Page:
“We also have a group of people that are busting their asses to keep their business open and there are actually people running and walking away because of the aggressive panhandling.

“This is where violence is going to happen, when you lose a sense of order,” Frazer warned.

Glen Barbieri, who said he was homeless in San Diego and now lives in public housing, expressed fears about violence against the homeless.

Kaila Mulvane, who said she is homeless, noted there is violence among the homeless, too.

But if her friends have a problem, they are afraid to speak up to police for fear of losing their meager belongings.

“They are just lost,” she said.

“They need help, a hand up and someone to give them that help,” Mulvane said to applause.

But business owners were perplexed.

Tattoo artist Marcus Tanner, owner of Mark’d Body Art, asked what he should do when he doesn’t want to call the police.

He has seen people doing drugs outside his business at noon, he said.

People who lack a roof over their heads also lack toilet facilities.

“They use my back door as a bathroom,” Tanner added. “It’s 20 feet from a city restroom that is locked. What I’d like to see is more resources.”

Port Book and News owner Alan Turner said his sense from customers is, “Things are not getting better, things are getting worse.”

Customers tell him they don’t go downtown anymore because of the unsavory environment.

“It seems to me we have several groups here,” he said of Tuesday’s gathering.

“It doesn’t feel like we are all working on the same problem.”

The panel participants described a steadily greater need for the services they offer.

With no overnight shelters downtown, Serenity House has started a nightly van ride from downtown to its shelter on West 18th Street, Leach said.

“We have people that are literally homeless that we don’t have shelter space for,” she said, estimating five chronically homeless families in Port Angeles and 20 to 30 chronically homeless individuals.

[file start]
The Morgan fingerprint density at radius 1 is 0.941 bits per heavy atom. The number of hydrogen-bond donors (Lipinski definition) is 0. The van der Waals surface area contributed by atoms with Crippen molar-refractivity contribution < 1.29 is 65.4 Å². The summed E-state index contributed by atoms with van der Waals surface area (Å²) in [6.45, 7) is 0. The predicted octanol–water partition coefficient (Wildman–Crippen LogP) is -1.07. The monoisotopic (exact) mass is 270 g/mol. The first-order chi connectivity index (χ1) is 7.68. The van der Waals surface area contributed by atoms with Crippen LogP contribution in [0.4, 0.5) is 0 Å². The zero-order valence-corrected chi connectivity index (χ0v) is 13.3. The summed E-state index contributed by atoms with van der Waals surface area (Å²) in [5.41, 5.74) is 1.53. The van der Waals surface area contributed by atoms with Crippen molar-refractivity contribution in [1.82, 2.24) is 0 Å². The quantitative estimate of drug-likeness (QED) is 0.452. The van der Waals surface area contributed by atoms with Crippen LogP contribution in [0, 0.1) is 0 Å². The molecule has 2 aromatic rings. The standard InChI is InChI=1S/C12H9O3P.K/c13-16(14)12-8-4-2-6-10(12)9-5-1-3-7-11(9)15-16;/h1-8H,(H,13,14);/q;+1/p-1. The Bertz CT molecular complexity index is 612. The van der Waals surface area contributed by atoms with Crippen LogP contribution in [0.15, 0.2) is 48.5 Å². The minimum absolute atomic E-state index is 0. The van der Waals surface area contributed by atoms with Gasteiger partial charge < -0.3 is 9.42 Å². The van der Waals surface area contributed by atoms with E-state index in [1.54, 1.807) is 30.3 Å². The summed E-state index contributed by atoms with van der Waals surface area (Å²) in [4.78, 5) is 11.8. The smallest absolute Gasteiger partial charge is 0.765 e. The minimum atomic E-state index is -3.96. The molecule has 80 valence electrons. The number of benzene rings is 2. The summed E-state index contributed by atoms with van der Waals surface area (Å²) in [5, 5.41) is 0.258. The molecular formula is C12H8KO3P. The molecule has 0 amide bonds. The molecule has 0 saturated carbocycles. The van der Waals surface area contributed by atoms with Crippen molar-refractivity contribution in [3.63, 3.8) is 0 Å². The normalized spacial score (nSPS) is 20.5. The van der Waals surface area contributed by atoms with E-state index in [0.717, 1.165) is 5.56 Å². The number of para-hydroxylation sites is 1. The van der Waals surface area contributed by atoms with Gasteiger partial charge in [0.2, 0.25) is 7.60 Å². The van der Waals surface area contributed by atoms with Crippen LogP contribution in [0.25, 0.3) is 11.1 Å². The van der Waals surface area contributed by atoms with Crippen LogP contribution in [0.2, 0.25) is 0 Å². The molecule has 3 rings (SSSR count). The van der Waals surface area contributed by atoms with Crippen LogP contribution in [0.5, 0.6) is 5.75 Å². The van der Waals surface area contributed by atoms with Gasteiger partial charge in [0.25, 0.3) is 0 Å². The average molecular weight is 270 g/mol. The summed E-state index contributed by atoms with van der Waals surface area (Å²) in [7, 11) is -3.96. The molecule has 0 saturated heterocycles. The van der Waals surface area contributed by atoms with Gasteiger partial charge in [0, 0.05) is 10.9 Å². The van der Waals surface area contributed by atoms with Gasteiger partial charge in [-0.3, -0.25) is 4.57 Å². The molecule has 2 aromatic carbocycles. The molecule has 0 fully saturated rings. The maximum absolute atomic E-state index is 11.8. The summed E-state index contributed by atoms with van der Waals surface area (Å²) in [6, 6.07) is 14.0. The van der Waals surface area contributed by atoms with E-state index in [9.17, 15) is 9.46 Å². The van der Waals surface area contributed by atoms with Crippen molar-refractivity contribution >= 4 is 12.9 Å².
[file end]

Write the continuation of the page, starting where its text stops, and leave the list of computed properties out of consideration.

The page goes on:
At Peninsula Behavioral Health, outreach services increased 43 percent between 2013 and 2015 to 60,000, part of a statewide trend due to a complex set of social factors, Sisk said.

Hurst said 800 people a year use a syringe-exchange program to prevent blood-borne pathogens from spreading, but added the majority of drug takers don’t use the program.

And Dubuc talked of a half-dozen 9-1-1 calls that emergency personnel respond to monthly “from people who just see someone lying on the ground and don’t know what else to do but call 9-1-1.”

At 12:45 p.m. and 1:02 p.m. Wednesday, Fire Department personnel responded to two such calls about men lying in the grass off North Lincoln and East First streets, said Assistant Chief-Fire Marshall Mike Sanders.

The department has seen an increase in 9-1-1 calls across the board in Sanders’ 22 years with the department, he said.

“People are more comfortable in calling” the emergency line, Sanders said.

“That may be part of the reason for the increase.”

________

Senior Staff Writer Paul Gottlieb can be reached at 360-452-2345, ext. 55650, or at [email protected].